Mitochondria are important (patho)physiological sources of reactive oxygen species (ROS) that mediate mitochondrial dysfunction and phospholipid oxidation; an increase in mitochondrial content of oxidized phospholipid (OxPL) associates with cell death. Previously we showed that the circulating OxPL 1-palmitoyl-2-(5’-oxo-valeroyl)-sn-glycero-3-phosphocholine (POVPC) increases in patients with Alzheimer’s disease (AD), and associates with lower plasma antioxidant oxocarotenoids, zeaxanthin, and lutein. Since oxocarotenoids are metabolized in mitochondria, we propose that during AD, lower concentrations of mitochondrial zeaxanthin and lutein may result in greater phospholipid oxidation and predispose to neurodegeneration. Here, we have investigated whether non-toxic POVPC concentrations impair mitochondrial metabolism in differentiated (d)SH-SY5Y neuronal cells and whether there is any protective role for oxocarotenoids against mitochondrial dysfunction. After 24 hours, glutathione (GSH) concentration was lower in neuronal cells exposed to POVPC (1–20μM) compared with vehicle control without loss of viability compared to control. However, mitochondrial ROS production (determined by MitoSOX oxidation) was increased by 50% only after 20μM POVPC. Following delivery of lutein (0.1-1μM) and zeaxanthin (0.5-5μM) over 24 hours in vitro, oxocarotenoid recovery from dSH-SY5Y cells was > 50%. Co-incubation with oxocarotenoids prevented loss of GSH after 1μM but not 20μM POVPC, whereas the increase in ROS production induced by 20μM POVPC was prevented by lutein and zeaxanthin. Mitochondrial uncoupling increases and ATP production is inhibited by 20μM but not 1μM POVPC; carotenoids protected against uncoupling although did not restore ATP production. In summary, 20μM POVPC induced loss of GSH and a mitochondrial bioenergetic deficit in neuronal cells that was not mitigated by oxocarotenoids.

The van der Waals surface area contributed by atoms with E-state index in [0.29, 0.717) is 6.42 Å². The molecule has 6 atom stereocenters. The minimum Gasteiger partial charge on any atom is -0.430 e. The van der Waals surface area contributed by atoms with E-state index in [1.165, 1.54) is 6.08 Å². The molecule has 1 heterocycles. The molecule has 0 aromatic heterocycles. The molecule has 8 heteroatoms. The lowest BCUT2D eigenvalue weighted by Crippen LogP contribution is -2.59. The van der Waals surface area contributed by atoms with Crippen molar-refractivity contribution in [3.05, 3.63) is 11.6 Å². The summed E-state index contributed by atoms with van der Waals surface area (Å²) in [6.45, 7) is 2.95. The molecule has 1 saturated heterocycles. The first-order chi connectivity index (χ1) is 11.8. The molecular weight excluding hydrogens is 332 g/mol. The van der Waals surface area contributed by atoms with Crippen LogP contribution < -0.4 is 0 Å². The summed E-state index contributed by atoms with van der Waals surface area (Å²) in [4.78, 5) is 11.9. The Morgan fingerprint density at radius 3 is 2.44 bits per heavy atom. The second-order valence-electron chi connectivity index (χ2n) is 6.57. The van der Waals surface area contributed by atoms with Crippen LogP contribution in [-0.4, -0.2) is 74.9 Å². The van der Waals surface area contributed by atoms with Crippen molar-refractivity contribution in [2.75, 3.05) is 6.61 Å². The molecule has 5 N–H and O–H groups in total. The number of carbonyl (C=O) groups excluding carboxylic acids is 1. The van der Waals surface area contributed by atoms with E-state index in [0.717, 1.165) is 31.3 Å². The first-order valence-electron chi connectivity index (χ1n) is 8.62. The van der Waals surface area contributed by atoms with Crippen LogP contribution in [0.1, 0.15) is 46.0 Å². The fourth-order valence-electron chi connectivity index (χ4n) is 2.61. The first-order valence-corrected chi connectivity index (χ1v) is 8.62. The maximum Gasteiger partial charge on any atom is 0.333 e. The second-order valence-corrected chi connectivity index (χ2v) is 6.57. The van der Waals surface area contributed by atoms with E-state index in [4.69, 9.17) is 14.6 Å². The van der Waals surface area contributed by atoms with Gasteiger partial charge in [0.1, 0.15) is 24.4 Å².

Copyright ©2020 IOS Press All rights reserved. Journal of Alzheimer's Disease, vol. Pre-press, no. Pre-press, pp. 1-14, 2019
- oxidative stress
- oxidized phospholipids